It was almost as if the bad guys were working from a textbook on tyranny. First, security officials arrested a group of signatories to a pamphlet criticizing the performance of the Palestinian Authority. Next, authorities suggested the petitioners were in league with foreign agents. Then, jailers got some of the detainees to backpedal. And finally came the clincher: three masked gunmen approached one of the initiators of the document and pumped three bullets into his foot.
Yasser Arafat's Palestinian Authority, charged with self-rule in parts of the Gaza Strip and West Bank, has had a poor record on human rights since its inception five years ago. Last week's events solidified that lousy reputation. Still, the P.A. has probably not heard the last from its critics. The offending pamphlet contained the most vehement language yet against the Authority from any mainstream Palestinian group. And despite the crackdown, at least some of the petitioners remain unbowed.
In the leaflet, published at the end of last month, 20 Palestinian professionals and politicians complained that the P.A. was corrupt and that it was "selling out" the homeland in the peace process with Israel. They termed the P.A. "a small group ruling roughly and stealing" and charged that Arafat had "opened the gates for opportunists to spread corruption in the Palestinian street." Arafat's anti-peace opponents, notably from the Islamic group Hamas, have made pointed remarks in unsigned leaflets, but never have such censures been aired by establishment figures willing to sign their names. According to a close aide, Arafat was particularly enraged by the reference to him. "He was furious that he was targeted," said the source.
Rather than achieving a Palestinian state, dismantlement of Jewish settlements on Palestinian land and a just solution for Palestinian refugees, the protesters said the P.A. had delivered such "humiliations" as an expansion of settlements, more land confiscations by Israel and a "conspiracy" against the refugees.
Immediately, security officials jailed nine of the signatories and briefly put another two under house arrest. Dozens more were detained for distributing the leaflet. The remaining nine petitioners were exempt from this kind of retribution because of their membership in the elected Palestinian Council, a kind of legislature with no real power. Later, in a closed meeting of the council, Arafat loyalists proposed rescinding the immunity. That idea was not accepted, but the council did, by a 33 to 8 vote, harshly condemn the signatories, deeming their manifesto "a call to internal sedition and incitement." What's more, the council moved to form a committee to "monitor" the future behavior of members.
Meanwhile, P.A. officials said they were investigating the possibility that the pamphlet was part of a conspiracy engineered by Syria or Iran. "We are defending Palestinian interests," countered legislator Hassan Kreishah, a prominent signatory to the document. "We don't have outside loyalties." As he returned from the council meeting to his home in Nablus in the West Bank, another signatory, Mouawiyah al-Masri, was shot in the foot. He says he managed to lift the mask of one of his assailants and recognized the man as a member of the P.A.'s security forces. Arafat's office promised a thorough investigation. No arrests were made following a similar attack in 1994 on P.A. critic Abdul Sattar Kassem, a political scientist at An-Najah University who was arrested last week as one of the 20 dissidents.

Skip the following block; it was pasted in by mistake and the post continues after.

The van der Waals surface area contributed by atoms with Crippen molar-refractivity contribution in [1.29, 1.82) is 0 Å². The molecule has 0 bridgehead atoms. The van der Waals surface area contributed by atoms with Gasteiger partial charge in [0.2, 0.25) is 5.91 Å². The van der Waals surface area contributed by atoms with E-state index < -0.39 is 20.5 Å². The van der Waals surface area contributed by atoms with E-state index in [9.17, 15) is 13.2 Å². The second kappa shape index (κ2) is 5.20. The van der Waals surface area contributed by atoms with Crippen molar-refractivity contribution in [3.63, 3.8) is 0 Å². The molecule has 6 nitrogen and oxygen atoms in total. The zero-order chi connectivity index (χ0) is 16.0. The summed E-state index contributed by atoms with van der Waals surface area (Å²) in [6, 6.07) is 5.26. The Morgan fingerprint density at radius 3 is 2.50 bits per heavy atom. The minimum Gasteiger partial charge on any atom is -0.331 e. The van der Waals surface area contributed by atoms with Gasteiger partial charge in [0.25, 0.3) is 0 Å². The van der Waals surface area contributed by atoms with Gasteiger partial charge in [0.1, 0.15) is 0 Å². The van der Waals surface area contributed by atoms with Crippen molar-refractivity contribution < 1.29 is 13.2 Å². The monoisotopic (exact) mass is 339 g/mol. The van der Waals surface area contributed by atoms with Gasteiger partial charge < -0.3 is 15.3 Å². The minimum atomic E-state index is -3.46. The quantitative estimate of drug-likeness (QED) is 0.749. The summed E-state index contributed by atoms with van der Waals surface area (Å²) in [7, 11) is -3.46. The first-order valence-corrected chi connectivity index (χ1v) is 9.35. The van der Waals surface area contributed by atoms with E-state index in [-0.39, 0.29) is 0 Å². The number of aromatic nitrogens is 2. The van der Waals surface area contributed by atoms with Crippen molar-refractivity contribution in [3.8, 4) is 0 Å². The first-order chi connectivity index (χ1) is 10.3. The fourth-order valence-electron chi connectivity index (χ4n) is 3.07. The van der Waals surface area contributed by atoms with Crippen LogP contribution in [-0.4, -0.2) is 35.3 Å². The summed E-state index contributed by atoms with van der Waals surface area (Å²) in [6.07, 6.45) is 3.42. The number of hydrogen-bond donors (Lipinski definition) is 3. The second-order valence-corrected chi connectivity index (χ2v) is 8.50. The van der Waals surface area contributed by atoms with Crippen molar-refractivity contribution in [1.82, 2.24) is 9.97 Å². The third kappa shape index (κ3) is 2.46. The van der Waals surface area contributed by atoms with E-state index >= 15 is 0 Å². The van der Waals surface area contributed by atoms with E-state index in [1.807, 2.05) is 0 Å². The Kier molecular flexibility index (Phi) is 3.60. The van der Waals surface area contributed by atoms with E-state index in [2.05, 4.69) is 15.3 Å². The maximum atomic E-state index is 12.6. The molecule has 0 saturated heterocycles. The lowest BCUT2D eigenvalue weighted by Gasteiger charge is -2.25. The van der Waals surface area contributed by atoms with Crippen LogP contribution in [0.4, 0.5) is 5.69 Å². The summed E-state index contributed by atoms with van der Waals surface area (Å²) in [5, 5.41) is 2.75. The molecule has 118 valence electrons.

While five of the arrested petitioners, according to their jailers, signed statements saying they did not intend to harm Arafat's name or create internal strife, most of those who remain free are standing their ground. "I am not retreating," said the wounded al-Masri as he checked out of the hospital. "We stand behind every word," said legislator Kreishah. "If there is someone who ought to apologize, it is those who harmed the people." "The contents of the leaflet are public demands," added another legislator, Rawia Shawa, "and we are entitled to express them on behalf of the people."
In the peace negotiations with Israel, Arafat has certainly made many unpopular concessions. Still, polls show a firm majority of Palestinians--75% in a November survey--support the process. On the corruption issue, the petitioners hit a more populist chord. According to a September poll, 71% of Palestinians believe corruption is widespread in P.A. institutions. Arafat's own wife, Suha, frequently complains that the Palestinian leader is surrounded by thieves. In an internal audit in 1997, the P.A. itself concluded that 37% of its budget was wasted or pilfered. After two additional reports on corruption, Arafat promised a cleanup, but his constituents are still waiting for it. Judging by his response to the challenge last week, he remains in an impenitent mood.
With reporting by Jamil Hamad/Jerusalem